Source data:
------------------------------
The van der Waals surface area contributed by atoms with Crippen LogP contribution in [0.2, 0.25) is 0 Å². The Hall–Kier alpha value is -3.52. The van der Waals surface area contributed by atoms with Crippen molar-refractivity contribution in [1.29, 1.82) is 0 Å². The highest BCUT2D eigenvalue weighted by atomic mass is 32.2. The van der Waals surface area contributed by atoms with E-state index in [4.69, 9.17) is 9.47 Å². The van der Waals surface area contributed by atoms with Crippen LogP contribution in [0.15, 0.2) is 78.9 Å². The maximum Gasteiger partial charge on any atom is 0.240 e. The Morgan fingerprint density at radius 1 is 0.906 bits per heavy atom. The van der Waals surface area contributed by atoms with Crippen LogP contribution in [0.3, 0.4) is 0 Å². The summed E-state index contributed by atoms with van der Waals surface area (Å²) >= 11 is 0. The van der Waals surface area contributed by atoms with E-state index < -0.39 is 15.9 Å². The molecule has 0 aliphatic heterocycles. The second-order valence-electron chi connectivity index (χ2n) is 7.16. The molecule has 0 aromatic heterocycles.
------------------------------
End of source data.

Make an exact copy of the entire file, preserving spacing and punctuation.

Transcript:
The van der Waals surface area contributed by atoms with Crippen LogP contribution in [0.2, 0.25) is 0 Å². The Hall–Kier alpha value is -3.52. The van der Waals surface area contributed by atoms with Crippen molar-refractivity contribution in [1.29, 1.82) is 0 Å². The highest BCUT2D eigenvalue weighted by atomic mass is 32.2. The van der Waals surface area contributed by atoms with E-state index in [4.69, 9.17) is 9.47 Å². The van der Waals surface area contributed by atoms with Crippen LogP contribution in [0.15, 0.2) is 78.9 Å². The maximum Gasteiger partial charge on any atom is 0.240 e. The Morgan fingerprint density at radius 1 is 0.906 bits per heavy atom. The van der Waals surface area contributed by atoms with Crippen LogP contribution in [0.3, 0.4) is 0 Å². The summed E-state index contributed by atoms with van der Waals surface area (Å²) >= 11 is 0. The van der Waals surface area contributed by atoms with E-state index < -0.39 is 15.9 Å². The molecule has 0 aliphatic heterocycles. The second-order valence-electron chi connectivity index (χ2n) is 7.16. The molecule has 0 aromatic heterocycles.